The Royal Netherlands Navy anticipates the delivery of its single Combat Support Ship (CSS), HNLMS Den Helder, in a matter of months.

As part of the country’s plan to transform all the ships in its fleet over the next 15 years – a goal worth several billion euros – the CSS will be one of the first surface combatants to breathe new life into an ageing service.

Den Helder will arrive in the Netherlands from Romania, where the prime contractor Damen Schelde is building the new auxiliary fleet. Meanwhile the final outfitting will take place in the town of the flagship’s namesake, Den Helder.

The CSS project is estimated to cost €375m ($445m); it is expected to become operational in Q2 2025.

CSS features

Based on the Karel Doorman, an existing multi-function support ship that entered service in 2015, the vessel will have the capability to operate in high threat situations when protected by frigates. It can also be used to prevent drug trafficking, control refugee flows and support emergency aid missions.

The Dutch Government announced the procurement decision in December 2019. Damen signed a contract with the Defence Material Organisation for the construction of Den Helder in February 2020.

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Just over a year ago, Damen announced through social media that it had moved the vessel from a drydock to water for the first time after the installation of the main ship’s mast.

CSS will measure approximately 180 metres long and will have a displacement of 22,400 tonnes. It will mainly supply fuel, ammunition and goods to other naval vessels at sea.

The vessel will have the capacity to accommodate a total of 150 personnel, with 75 crew members and 75 additional people on board. She will also offer space to house two helicopters and up to 25 containers on the upper deck.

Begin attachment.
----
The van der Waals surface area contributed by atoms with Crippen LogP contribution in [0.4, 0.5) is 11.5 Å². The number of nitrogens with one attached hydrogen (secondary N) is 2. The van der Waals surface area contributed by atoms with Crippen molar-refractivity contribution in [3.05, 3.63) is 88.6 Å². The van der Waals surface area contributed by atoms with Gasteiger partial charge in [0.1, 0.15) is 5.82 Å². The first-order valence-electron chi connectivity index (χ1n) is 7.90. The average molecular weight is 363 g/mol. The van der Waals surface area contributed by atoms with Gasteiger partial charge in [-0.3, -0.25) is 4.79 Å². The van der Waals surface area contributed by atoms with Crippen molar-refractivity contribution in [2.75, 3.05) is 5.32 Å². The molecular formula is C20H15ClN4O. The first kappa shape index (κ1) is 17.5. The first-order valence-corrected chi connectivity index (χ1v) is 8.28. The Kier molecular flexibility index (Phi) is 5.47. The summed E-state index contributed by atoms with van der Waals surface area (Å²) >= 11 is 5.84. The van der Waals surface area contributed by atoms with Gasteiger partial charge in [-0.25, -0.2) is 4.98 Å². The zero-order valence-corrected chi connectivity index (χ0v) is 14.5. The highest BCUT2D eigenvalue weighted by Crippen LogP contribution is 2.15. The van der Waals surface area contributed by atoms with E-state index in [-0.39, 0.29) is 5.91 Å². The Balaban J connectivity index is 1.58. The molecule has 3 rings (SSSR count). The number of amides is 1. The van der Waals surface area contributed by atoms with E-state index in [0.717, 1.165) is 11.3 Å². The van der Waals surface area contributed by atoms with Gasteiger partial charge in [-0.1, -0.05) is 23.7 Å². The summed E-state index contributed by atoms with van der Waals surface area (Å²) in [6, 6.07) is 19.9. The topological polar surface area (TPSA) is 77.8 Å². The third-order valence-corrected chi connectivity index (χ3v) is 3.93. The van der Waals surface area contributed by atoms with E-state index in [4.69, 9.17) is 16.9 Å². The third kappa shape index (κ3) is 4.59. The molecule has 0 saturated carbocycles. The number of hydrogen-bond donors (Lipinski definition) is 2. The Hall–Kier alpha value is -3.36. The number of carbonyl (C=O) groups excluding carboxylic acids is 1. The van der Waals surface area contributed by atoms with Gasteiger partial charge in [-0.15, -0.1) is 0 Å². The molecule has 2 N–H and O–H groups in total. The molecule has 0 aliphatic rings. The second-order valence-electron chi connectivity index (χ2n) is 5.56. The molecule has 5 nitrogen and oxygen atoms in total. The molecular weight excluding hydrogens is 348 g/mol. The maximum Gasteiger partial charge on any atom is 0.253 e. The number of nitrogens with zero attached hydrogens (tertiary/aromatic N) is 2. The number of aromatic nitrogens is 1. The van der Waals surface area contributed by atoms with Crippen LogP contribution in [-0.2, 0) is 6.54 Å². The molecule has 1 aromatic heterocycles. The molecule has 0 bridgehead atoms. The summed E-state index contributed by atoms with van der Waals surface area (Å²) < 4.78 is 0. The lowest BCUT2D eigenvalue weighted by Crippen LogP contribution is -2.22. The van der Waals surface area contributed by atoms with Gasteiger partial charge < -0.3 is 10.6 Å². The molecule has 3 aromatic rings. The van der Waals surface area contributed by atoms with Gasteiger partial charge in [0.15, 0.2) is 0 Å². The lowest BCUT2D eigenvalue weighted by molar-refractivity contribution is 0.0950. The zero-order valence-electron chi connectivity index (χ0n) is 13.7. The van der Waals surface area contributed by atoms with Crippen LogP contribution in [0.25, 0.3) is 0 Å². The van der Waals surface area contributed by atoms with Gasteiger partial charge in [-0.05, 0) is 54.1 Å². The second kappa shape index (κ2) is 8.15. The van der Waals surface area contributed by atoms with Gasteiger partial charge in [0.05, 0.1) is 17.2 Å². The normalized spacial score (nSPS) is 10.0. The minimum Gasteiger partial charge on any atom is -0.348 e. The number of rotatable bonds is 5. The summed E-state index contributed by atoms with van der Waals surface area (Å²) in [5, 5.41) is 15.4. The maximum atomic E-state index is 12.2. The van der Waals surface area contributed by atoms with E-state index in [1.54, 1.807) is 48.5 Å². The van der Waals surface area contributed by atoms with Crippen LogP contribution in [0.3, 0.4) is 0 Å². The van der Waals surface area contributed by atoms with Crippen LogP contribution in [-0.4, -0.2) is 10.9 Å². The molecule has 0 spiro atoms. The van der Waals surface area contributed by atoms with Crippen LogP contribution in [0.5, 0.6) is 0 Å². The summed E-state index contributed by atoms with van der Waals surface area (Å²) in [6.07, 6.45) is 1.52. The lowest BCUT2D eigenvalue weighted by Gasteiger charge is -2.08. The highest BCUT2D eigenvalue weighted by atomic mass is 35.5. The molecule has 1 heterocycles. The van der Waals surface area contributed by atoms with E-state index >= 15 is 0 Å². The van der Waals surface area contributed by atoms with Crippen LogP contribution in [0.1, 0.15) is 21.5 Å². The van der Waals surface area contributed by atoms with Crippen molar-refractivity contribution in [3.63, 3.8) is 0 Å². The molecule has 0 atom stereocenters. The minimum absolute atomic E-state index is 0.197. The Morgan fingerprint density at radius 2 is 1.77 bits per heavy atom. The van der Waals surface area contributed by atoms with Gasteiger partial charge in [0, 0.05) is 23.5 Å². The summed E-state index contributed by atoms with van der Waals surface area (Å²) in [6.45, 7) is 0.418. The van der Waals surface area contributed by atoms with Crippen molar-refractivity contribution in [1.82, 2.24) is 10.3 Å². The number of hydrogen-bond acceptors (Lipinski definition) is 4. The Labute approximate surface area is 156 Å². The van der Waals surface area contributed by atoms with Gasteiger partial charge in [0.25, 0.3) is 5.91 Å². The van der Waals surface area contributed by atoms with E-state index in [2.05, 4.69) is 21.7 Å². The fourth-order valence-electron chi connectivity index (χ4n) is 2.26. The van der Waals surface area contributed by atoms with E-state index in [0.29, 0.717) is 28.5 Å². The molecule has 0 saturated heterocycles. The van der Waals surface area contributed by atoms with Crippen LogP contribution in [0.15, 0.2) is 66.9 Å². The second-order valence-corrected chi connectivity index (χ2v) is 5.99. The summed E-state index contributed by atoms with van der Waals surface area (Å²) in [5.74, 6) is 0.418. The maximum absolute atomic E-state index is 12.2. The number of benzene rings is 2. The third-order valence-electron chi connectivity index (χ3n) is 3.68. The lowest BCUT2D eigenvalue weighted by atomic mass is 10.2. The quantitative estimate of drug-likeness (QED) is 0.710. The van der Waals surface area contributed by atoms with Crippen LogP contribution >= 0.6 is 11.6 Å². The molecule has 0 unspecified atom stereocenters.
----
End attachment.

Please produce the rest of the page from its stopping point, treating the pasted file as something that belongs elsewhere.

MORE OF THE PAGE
In September 2020, Damen also signed a contract with Facet Netherlands for the supply of a helicopter refuelling system for the vessel.

Dutch pressure to deliver a new fleet

While the delivery of the CSS replenishment oiler marks the start of the Navy’s renewal, there is still growing pressure for the service to deliver the renewal plan on time.

The Dutch Ministry of Defence will still need to sustain its four Walrus-class submarines, the Karel Doorman and HNLMS Johan de Witt among others until 2026 at least.

This will continue to cost the republic a considerable amount just to maintain a credible force in the interim, after which most of the new ships will have entered in the early 2030s.

HNLMS Tromp was recently confronted by Chinese fighter aircraft and a helicopter. Photo from 18 March 2022. Credit: Shutterstock/Kevin Shipp.

This is a crucial period that requires an unprecedented level of defence commitment across the Western coalition, and the Netherlands are no exception. Earlier in June 2024, HNLMS Tromp and its on-board NH90 frigate helicopter were approached by two Chinese fighter aircraft and a helicopter. The incident took place just as the Royal Netherlands Navy was conducting a patrol in the East China Sea.

A credible maritime presence is necessary to ensure a dependable level of deterrence and thus security.